If Communism was in conflict with human nature, it was particularly in conflict with the nature of Cubans. With no incentive for people to get ahead, commercial activity nosedived. According to Soviet archives, Cubans habitually falsified records to exaggerate production and hide theft. The planned economy fell apart from the very start. It was one of history’s most vertiginous peacetime impoverishments of an affluent society.
Today, Cuba continues its lonely journey through the infinite calamities of Castro’s dictatorship.In recent years, the state has announced such blockbuster democratic reforms as letting people buy toasters and letting barbers keep part of what they charge. More significant market reforms are withdrawn as unexpectedly as they are announced. Dissidents are still routinely detained and beaten. Disgustingly, the victims of these beatings include young women, such as the blogger Yoani Sánchez, and elderly women, such as Laura Pollán, former leader of the group Ladies in White, who recently died in a state hospital after years of intimidation and physical abuse by government-organized mobs. In the last year, many political prisoners have been released from prison, in shockingly poor health, and immediately exiled to Spain. So much for the hope that Raúl Castro would liberalize anything.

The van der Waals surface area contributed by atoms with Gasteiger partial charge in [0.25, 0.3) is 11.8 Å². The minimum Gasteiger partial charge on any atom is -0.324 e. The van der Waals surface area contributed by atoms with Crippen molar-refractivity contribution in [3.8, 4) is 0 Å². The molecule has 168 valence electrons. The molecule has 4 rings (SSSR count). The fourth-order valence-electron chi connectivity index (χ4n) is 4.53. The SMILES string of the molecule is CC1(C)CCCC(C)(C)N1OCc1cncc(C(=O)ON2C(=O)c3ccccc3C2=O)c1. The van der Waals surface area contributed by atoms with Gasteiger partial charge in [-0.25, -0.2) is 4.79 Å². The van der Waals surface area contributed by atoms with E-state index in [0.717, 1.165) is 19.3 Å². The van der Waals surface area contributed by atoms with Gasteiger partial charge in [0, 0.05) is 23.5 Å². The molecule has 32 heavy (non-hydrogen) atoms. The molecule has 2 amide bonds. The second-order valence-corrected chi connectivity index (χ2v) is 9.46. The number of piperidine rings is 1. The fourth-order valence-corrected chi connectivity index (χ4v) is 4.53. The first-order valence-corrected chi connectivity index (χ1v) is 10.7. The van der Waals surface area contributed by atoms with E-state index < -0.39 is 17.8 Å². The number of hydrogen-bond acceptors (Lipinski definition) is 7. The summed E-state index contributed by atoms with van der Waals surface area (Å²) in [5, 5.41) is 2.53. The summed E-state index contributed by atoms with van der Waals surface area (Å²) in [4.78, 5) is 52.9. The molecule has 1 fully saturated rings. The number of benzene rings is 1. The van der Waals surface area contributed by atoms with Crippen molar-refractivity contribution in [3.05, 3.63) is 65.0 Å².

Meanwhile, if Cubans turned out to be terrible Communists, they have made great Americans. The young kid who swept the floor of the local Burger King in the 1960s rose to become VP of operations. The one who started at Kellogg’s as a sales rep rose to become CEO and U.S. secretary of commerce. The Cuban-American community now has a median income slightly higher than that of America as a whole.
For our families, America has been a dream of loss redeemed; of sacrifice repaid; and ofhumiliations undone. The humble dignity with which our parents and grandparents lived out their lives in exile was one inspiration to my generation. Another was their gratitude to America. And yet another was their staunch conservatism in defense of the principles that made America great: freedom, limited government, and self-reliance.
For Cuban-exile families, the American dream continues to play out against that old black-and-white family picture. But those in my generation are the protagonists now. It has fallen to us to build in this country something that can make up for what our families lost in theirs.
We grew up being told that everything is possible in America. Now it’s our turn to prove that it’s true, and to make sure it stays true. That’s why so many of us feel called to public service. America has given us – and our families – as much to be grateful for as anyone in America.
The greatness of this country needs defending in every generation. Now it’s our turn.
— Mario Loyola is director of the Center for Tenth Amendment Studies at the Texas Public Policy Foundation.